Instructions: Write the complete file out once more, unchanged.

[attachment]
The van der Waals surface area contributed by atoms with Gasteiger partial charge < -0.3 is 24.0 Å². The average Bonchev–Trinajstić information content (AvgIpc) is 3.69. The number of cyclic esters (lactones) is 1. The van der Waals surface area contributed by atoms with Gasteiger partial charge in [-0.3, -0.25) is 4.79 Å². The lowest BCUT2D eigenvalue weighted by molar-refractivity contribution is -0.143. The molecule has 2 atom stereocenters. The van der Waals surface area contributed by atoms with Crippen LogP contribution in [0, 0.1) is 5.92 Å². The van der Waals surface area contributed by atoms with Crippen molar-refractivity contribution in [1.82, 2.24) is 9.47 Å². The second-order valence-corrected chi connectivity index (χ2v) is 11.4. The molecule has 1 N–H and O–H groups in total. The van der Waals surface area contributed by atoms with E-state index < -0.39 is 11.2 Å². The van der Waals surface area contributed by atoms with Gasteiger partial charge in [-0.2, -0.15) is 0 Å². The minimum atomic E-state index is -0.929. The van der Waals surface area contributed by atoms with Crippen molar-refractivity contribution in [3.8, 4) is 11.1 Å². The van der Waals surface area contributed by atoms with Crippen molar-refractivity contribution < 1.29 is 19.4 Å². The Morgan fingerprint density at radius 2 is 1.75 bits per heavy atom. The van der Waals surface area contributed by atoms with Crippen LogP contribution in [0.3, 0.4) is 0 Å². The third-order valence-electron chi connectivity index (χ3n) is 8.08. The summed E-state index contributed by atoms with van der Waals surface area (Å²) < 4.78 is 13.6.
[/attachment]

The van der Waals surface area contributed by atoms with Gasteiger partial charge < -0.3 is 24.0 Å². The average Bonchev–Trinajstić information content (AvgIpc) is 3.69. The number of cyclic esters (lactones) is 1. The van der Waals surface area contributed by atoms with Gasteiger partial charge in [-0.3, -0.25) is 4.79 Å². The lowest BCUT2D eigenvalue weighted by molar-refractivity contribution is -0.143. The molecule has 2 atom stereocenters. The van der Waals surface area contributed by atoms with Crippen LogP contribution in [0, 0.1) is 5.92 Å². The van der Waals surface area contributed by atoms with Crippen molar-refractivity contribution in [1.82, 2.24) is 9.47 Å². The second-order valence-corrected chi connectivity index (χ2v) is 11.4. The molecule has 1 N–H and O–H groups in total. The van der Waals surface area contributed by atoms with E-state index < -0.39 is 11.2 Å². The van der Waals surface area contributed by atoms with Gasteiger partial charge in [-0.2, -0.15) is 0 Å². The minimum atomic E-state index is -0.929. The van der Waals surface area contributed by atoms with Crippen molar-refractivity contribution in [3.8, 4) is 11.1 Å². The van der Waals surface area contributed by atoms with Crippen molar-refractivity contribution < 1.29 is 19.4 Å². The Morgan fingerprint density at radius 2 is 1.75 bits per heavy atom. The van der Waals surface area contributed by atoms with Crippen LogP contribution in [0.3, 0.4) is 0 Å². The third-order valence-electron chi connectivity index (χ3n) is 8.08. The summed E-state index contributed by atoms with van der Waals surface area (Å²) < 4.78 is 13.6.